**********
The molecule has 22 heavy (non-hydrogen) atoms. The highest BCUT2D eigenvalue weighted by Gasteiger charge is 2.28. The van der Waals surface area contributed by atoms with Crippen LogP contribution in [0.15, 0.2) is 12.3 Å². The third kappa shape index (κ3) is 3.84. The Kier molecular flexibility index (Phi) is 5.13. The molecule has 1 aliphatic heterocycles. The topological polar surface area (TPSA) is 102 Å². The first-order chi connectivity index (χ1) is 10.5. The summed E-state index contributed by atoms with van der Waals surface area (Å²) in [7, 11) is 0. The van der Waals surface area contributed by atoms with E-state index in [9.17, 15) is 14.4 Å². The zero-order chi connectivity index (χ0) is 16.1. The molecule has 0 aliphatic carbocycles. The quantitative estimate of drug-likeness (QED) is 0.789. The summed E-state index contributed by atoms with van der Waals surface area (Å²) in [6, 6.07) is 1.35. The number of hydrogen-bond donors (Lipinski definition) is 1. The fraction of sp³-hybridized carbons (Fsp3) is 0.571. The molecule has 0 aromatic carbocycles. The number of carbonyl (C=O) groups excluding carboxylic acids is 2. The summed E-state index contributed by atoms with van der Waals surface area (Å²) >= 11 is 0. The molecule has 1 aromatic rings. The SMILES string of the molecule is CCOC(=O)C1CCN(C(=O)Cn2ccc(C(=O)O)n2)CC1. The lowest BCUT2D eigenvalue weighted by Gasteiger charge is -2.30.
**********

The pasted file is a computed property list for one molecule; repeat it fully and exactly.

The molecule has 22 heavy (non-hydrogen) atoms. The highest BCUT2D eigenvalue weighted by Gasteiger charge is 2.28. The van der Waals surface area contributed by atoms with Crippen LogP contribution in [0.15, 0.2) is 12.3 Å². The third kappa shape index (κ3) is 3.84. The Kier molecular flexibility index (Phi) is 5.13. The molecule has 1 aliphatic heterocycles. The topological polar surface area (TPSA) is 102 Å². The first-order chi connectivity index (χ1) is 10.5. The summed E-state index contributed by atoms with van der Waals surface area (Å²) in [7, 11) is 0. The van der Waals surface area contributed by atoms with E-state index in [9.17, 15) is 14.4 Å². The zero-order chi connectivity index (χ0) is 16.1. The molecule has 0 aliphatic carbocycles. The quantitative estimate of drug-likeness (QED) is 0.789. The summed E-state index contributed by atoms with van der Waals surface area (Å²) in [6, 6.07) is 1.35. The number of hydrogen-bond donors (Lipinski definition) is 1. The fraction of sp³-hybridized carbons (Fsp3) is 0.571. The molecule has 0 aromatic carbocycles. The number of carbonyl (C=O) groups excluding carboxylic acids is 2. The summed E-state index contributed by atoms with van der Waals surface area (Å²) >= 11 is 0. The molecule has 1 aromatic rings. The SMILES string of the molecule is CCOC(=O)C1CCN(C(=O)Cn2ccc(C(=O)O)n2)CC1. The lowest BCUT2D eigenvalue weighted by Gasteiger charge is -2.30.